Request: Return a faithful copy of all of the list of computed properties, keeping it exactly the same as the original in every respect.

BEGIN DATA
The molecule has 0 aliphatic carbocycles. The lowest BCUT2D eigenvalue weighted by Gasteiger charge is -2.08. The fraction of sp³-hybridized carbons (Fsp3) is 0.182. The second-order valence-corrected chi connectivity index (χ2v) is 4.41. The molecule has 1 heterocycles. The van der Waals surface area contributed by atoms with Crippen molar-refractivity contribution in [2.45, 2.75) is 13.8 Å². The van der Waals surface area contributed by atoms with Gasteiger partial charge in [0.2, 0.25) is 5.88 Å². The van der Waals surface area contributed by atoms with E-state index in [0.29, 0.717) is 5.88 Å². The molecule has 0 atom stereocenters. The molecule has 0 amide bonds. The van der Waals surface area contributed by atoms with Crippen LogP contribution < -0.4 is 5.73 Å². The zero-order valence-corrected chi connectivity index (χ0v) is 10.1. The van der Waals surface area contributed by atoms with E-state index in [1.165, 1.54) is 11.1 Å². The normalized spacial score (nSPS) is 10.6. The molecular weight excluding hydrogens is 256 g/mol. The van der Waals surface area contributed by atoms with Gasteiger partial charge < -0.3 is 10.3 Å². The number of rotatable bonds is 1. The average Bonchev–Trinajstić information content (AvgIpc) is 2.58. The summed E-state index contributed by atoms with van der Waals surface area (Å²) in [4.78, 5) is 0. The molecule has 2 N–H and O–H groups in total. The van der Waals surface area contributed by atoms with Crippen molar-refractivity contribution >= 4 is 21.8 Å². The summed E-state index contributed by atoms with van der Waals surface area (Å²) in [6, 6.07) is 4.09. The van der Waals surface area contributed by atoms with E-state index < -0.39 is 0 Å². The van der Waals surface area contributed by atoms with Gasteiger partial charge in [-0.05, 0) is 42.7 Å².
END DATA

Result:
The molecule has 0 aliphatic carbocycles. The lowest BCUT2D eigenvalue weighted by Gasteiger charge is -2.08. The fraction of sp³-hybridized carbons (Fsp3) is 0.182. The second-order valence-corrected chi connectivity index (χ2v) is 4.41. The molecule has 1 heterocycles. The van der Waals surface area contributed by atoms with Crippen molar-refractivity contribution in [2.45, 2.75) is 13.8 Å². The van der Waals surface area contributed by atoms with Gasteiger partial charge in [0.2, 0.25) is 5.88 Å². The van der Waals surface area contributed by atoms with E-state index in [0.29, 0.717) is 5.88 Å². The molecule has 0 atom stereocenters. The molecule has 0 amide bonds. The van der Waals surface area contributed by atoms with Crippen LogP contribution < -0.4 is 5.73 Å². The zero-order valence-corrected chi connectivity index (χ0v) is 10.1. The van der Waals surface area contributed by atoms with E-state index in [1.165, 1.54) is 11.1 Å². The normalized spacial score (nSPS) is 10.6. The molecular weight excluding hydrogens is 256 g/mol. The van der Waals surface area contributed by atoms with Gasteiger partial charge < -0.3 is 10.3 Å². The number of rotatable bonds is 1. The average Bonchev–Trinajstić information content (AvgIpc) is 2.58. The summed E-state index contributed by atoms with van der Waals surface area (Å²) in [4.78, 5) is 0. The molecule has 2 N–H and O–H groups in total. The van der Waals surface area contributed by atoms with Crippen molar-refractivity contribution >= 4 is 21.8 Å². The summed E-state index contributed by atoms with van der Waals surface area (Å²) in [6, 6.07) is 4.09. The van der Waals surface area contributed by atoms with E-state index < -0.39 is 0 Å². The van der Waals surface area contributed by atoms with Gasteiger partial charge in [-0.05, 0) is 42.7 Å².